How to create an annual periodized strength and conditioning program.
As the saying goes, failing to plan is planning to fail. So let’s make sure we take the first step and start the annual strength and conditioning plan.
Annual Conditioning Timeline
When planning for conditioning in gymnastics we need to break our workouts into macro and micro cycles starting with your final competition and working backwards to find your starting point of the macro cycle. The annual periodized conditioning plan will last 30-34 weeks with another 4 weeks of physical therapy-based conditioning for a total of 34-38 weeks. We set our timeline from Level 10 Nationals and count backwards 30-34 weeks to find our starting week. Then in June we use our 4 weeks of physical therapy conditioning.
Here is Flips Gymnastics Annual Strength and Conditioning Plan for the 2022-2023 competitive season. This plan lasts 33 weeks ending with level 10 nationals on the weekend of May 13th.
How to Read the Annual Plan
The top line of this plan is the numbered weeks, the 2nd line is the months, 3rd line is Saturday’s date at each week’s end, and the 4th line is the training phases. Written in at the bottom is the number of weeks to each phase.
Phases of Conditioning in Gymnastics
Each phase of this strength and conditioning program has different set and rep schemes to change the volume of training based on each phase. Along with that we need to make sure that we are conditioning all the movements of gymnastics and add additional exercises to properly balance the entire athlete. As we know with any type of sports specific training, that specificity builds weaknesses in other areas. This must be considered when designing your strength and conditioning program to build balanced athletes.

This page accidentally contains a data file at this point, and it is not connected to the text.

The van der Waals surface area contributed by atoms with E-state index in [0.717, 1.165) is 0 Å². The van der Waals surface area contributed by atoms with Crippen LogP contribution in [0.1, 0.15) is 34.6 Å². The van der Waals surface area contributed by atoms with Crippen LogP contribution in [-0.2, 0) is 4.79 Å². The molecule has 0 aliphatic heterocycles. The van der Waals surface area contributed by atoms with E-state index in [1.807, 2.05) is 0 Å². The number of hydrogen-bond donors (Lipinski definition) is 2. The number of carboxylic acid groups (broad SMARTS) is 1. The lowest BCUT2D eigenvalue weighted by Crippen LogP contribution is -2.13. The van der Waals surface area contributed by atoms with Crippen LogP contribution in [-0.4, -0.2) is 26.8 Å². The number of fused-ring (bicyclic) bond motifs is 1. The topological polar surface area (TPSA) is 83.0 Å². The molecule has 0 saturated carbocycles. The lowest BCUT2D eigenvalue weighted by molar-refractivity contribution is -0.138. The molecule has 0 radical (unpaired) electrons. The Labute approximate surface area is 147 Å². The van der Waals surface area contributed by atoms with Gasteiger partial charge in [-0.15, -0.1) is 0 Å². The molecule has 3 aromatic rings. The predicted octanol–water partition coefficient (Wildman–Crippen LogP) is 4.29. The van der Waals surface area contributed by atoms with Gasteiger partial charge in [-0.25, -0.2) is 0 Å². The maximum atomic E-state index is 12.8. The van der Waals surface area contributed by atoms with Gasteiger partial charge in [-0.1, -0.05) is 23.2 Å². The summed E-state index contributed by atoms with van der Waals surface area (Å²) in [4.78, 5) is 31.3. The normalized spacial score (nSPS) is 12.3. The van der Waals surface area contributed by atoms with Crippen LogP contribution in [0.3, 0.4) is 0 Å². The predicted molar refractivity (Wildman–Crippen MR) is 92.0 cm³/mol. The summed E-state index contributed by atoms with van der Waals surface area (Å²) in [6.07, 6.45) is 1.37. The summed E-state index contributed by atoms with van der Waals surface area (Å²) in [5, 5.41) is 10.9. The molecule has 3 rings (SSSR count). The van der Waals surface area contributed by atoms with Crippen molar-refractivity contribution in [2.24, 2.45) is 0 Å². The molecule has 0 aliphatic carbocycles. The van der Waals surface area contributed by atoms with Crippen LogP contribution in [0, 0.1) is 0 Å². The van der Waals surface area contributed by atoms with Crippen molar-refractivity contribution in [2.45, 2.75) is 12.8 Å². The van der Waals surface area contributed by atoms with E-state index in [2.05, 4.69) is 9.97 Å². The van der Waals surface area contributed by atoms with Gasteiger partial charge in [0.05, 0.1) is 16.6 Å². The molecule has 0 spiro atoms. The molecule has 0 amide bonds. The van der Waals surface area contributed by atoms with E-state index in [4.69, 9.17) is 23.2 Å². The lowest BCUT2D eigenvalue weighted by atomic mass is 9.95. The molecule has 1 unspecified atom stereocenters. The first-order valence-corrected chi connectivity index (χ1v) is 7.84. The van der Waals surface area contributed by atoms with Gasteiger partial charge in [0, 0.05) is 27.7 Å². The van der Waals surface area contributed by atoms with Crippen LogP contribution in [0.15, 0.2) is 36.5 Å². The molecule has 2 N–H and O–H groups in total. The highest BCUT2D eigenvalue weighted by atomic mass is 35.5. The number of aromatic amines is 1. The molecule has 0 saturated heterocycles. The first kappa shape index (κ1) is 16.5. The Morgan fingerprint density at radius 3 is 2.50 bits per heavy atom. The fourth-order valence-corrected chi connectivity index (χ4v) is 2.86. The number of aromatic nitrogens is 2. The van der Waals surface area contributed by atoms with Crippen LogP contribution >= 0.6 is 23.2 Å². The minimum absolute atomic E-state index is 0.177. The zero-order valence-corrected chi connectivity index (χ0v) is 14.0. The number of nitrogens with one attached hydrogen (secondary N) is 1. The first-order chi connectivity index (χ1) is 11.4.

Side note: When reading the phases below know that there are some “gymnastics type” specific conditioning that cannot be done in the higher rep ranges so it may not follow the suggested numbers.
General Strength Phase
The general strength phase uses reps from 8-15 and sets of 2-3. Most of this phase we are using sets of 2 in our programming.
The purpose of the build-up phase is to build base strength and muscle to handle the load of gymnastics. This phase runs a set and rep range of 2-3 sets of 10-15 reps and last 9 weeks.
Max Strength Phase
Maximum strength phase is just that, develop max strength. This phase will stay in the strength rep range of 5-10 reps with again 2-3 sets. We add weights and resistance in this phase. This phase lasts 4-6 weeks based off your timeline.
The power phase is a sub phase of max strength when we are focusing on developing as much power as possible for gymnastics. This phase is from 2-3 sets and uses our lowest rep range of 3-8 lasting 3-4 weeks.
The conversion phase is similar in sets and reps as the build-up phase of 2-3 sets of 10-15 reps and runs for 6 weeks.
In the maintenance phase we are focused on keeping our athletes at their peak gymnastics’ specific strength without the breakdown of muscle. We run the set range from 1-2 and the reps in the 6-10 range lasting up to 6 weeks. You do not have to use all 6 weeks of this phase; you can be at your end of season competition 2-3 weeks into this phase if you choose.
Physical Therapy Conditioning
This 4-week phase uses all physical therapy-based exercises for 2-3 sets for 10-20 reps.
Movements for your Gymnastics Strength and Conditioning Program
The 7 Movements of Gymnastics (from Dr. Bill Sands article)
These 7 movements of gymnastics need to be equally covered in your conditioning for gymnastics.